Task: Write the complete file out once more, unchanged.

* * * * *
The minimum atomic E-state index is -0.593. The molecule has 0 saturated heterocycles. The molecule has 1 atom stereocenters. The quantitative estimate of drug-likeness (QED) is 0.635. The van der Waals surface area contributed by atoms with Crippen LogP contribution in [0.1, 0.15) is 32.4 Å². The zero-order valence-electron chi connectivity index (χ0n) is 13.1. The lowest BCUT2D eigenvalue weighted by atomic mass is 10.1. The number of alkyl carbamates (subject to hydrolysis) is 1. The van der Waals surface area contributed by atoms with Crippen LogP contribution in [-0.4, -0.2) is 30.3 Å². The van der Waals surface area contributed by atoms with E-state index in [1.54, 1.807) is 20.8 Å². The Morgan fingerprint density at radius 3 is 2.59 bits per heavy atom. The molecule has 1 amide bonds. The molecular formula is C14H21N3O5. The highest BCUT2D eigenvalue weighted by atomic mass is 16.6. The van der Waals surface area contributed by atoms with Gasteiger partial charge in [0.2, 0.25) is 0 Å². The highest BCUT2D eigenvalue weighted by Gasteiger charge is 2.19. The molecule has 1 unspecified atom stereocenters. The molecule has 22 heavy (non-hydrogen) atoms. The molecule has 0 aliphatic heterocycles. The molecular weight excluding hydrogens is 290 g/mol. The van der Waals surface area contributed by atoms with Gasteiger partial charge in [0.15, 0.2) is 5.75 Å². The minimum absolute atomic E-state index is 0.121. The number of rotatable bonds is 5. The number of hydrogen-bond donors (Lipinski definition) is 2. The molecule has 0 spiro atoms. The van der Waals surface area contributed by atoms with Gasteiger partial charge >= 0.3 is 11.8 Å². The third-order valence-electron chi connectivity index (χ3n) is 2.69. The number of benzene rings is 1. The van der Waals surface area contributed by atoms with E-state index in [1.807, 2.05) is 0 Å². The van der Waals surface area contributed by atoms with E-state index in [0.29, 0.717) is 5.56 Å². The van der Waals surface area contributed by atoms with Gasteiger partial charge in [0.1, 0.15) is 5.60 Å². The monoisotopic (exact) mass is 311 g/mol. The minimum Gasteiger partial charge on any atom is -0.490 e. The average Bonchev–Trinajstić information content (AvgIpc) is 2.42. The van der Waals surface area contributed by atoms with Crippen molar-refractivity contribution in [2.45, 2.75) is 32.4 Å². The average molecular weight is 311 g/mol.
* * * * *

The minimum atomic E-state index is -0.593. The molecule has 0 saturated heterocycles. The molecule has 1 atom stereocenters. The quantitative estimate of drug-likeness (QED) is 0.635. The van der Waals surface area contributed by atoms with Crippen LogP contribution in [0.1, 0.15) is 32.4 Å². The zero-order valence-electron chi connectivity index (χ0n) is 13.1. The lowest BCUT2D eigenvalue weighted by atomic mass is 10.1. The number of alkyl carbamates (subject to hydrolysis) is 1. The van der Waals surface area contributed by atoms with Crippen LogP contribution in [-0.4, -0.2) is 30.3 Å². The van der Waals surface area contributed by atoms with E-state index in [1.54, 1.807) is 20.8 Å². The Morgan fingerprint density at radius 3 is 2.59 bits per heavy atom. The molecule has 1 amide bonds. The molecular formula is C14H21N3O5. The highest BCUT2D eigenvalue weighted by atomic mass is 16.6. The van der Waals surface area contributed by atoms with Gasteiger partial charge in [0.2, 0.25) is 0 Å². The highest BCUT2D eigenvalue weighted by Gasteiger charge is 2.19. The molecule has 1 unspecified atom stereocenters. The molecule has 22 heavy (non-hydrogen) atoms. The molecule has 0 aliphatic heterocycles. The molecular weight excluding hydrogens is 290 g/mol. The van der Waals surface area contributed by atoms with Gasteiger partial charge in [0.15, 0.2) is 5.75 Å². The minimum absolute atomic E-state index is 0.121. The number of rotatable bonds is 5. The number of hydrogen-bond donors (Lipinski definition) is 2. The molecule has 0 spiro atoms. The van der Waals surface area contributed by atoms with Gasteiger partial charge >= 0.3 is 11.8 Å². The third-order valence-electron chi connectivity index (χ3n) is 2.69. The number of benzene rings is 1. The van der Waals surface area contributed by atoms with E-state index in [1.807, 2.05) is 0 Å². The van der Waals surface area contributed by atoms with E-state index in [0.29, 0.717) is 5.56 Å². The van der Waals surface area contributed by atoms with Gasteiger partial charge in [0.1, 0.15) is 5.60 Å². The monoisotopic (exact) mass is 311 g/mol. The minimum Gasteiger partial charge on any atom is -0.490 e. The average Bonchev–Trinajstić information content (AvgIpc) is 2.42. The van der Waals surface area contributed by atoms with Crippen molar-refractivity contribution in [2.45, 2.75) is 32.4 Å². The average molecular weight is 311 g/mol.